Type 2 Brugada pattern in healthy individuals linked to high SUD risk
Type 2 Brugada pattern is highly prevalent in healthy Filipinos and is associated with sudden unexplained death (SUD), according to a study.
“The risk [of cardiac events] appears to be considerable even among those with the type 2 [Brugada] pattern, [which is] in contrast to other studies, where the risk appears to be concentrated on the type 1 Brugada [pattern],” said Dr Jaime Alfonso Aherrera from the Department of Medicine, University of the Philippines-Philippine General Hospital, Manila, Philippines.
Using data from the LIFECARE* cohort, researchers reviewed electrocardiogram (ECG) patterns of 3,072 asymptomatic Filipinos aged 20–50 years, 163 (5.3 percent) of whom demonstrated Brugada patterns. The Brugada patterns on ECG were classified into three categories: type 1 (coved ST-elevation ≥2 mm, n=14), type 2 (saddleback ST-elevation ≥1 mm, n=119), and type 3 (either coved or saddleback ST-elevation <1 mm, n=30). [APSC 2017, LBT1)
Brugada patterns were most common among participants aged 40–50 years (41 percent, n=67) and 20–29 years (35 percent, n=57), as well as among current smokers (46 percent, n=75) and alcohol drinkers (77 percent, n=128).
Of the 144 participants followed up at 5 years, 24 experienced cardiac events (syncope, presyncope, and sudden death). Of the 24 individuals, three had Brugada 1, 15 had Brugada 2, and six had Brugada 3 patterns.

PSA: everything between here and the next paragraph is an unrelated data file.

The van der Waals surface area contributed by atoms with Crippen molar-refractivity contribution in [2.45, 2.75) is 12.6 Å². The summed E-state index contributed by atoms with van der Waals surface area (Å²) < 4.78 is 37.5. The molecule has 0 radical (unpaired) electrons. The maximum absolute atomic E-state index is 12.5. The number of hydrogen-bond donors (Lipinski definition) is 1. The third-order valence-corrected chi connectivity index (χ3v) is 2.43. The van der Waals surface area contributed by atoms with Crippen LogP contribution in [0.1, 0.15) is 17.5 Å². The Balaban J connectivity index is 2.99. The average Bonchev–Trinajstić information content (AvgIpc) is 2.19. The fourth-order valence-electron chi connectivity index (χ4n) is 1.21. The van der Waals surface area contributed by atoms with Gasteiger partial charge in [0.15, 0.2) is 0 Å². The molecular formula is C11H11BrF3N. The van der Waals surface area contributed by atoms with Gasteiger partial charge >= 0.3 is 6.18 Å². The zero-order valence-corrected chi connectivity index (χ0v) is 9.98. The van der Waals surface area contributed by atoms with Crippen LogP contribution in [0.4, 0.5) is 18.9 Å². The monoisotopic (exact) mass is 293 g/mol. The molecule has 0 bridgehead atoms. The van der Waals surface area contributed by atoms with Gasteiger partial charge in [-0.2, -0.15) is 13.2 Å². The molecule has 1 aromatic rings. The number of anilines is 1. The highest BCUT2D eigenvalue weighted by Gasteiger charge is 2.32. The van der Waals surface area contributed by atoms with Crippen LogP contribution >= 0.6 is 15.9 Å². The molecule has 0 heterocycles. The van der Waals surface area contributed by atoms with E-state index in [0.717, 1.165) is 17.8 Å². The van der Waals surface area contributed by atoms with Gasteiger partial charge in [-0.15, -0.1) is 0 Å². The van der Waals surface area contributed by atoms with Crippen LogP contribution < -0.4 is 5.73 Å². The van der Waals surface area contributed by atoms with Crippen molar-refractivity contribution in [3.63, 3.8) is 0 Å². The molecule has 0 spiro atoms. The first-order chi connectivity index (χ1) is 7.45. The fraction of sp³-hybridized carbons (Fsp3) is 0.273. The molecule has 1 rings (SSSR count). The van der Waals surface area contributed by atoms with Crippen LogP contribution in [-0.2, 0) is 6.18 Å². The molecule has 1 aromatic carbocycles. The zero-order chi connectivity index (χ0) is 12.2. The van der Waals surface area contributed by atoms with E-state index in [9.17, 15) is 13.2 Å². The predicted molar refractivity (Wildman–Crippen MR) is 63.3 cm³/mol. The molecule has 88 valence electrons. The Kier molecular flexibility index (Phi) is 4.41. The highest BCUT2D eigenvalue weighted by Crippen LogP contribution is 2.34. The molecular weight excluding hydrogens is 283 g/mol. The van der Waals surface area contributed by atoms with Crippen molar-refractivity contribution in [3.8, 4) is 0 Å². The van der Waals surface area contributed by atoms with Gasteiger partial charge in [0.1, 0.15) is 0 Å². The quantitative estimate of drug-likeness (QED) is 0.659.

All six SUDS occurred in those with Brugada 2 pattern. This high mortality rate is a ‘worrisome finding’, said Aherrera.
He attributed the high prevalence of type 2 Brugada pattern in the Philippines to the warmer environment, as well as the higher alcohol intake, and unknown genetic factors among Filipinos.
“This study ... suggests that a type 2 Brugada pattern may not be as benign as previously suspected,” commented Dr Hugh Calkins from The Johns Hopkins Hospital, Baltimore, Maryland, US.
“Further research is needed to determine if widespread screening should be advised ... But at the very least, physicians need to be aware that an ECG should be obtained in all syncope patients with a specific focus on whether they have a Brugada pattern,” Calkins added.
*LIFECARE: LIFE course study in CARdiovascular disease Epidemiology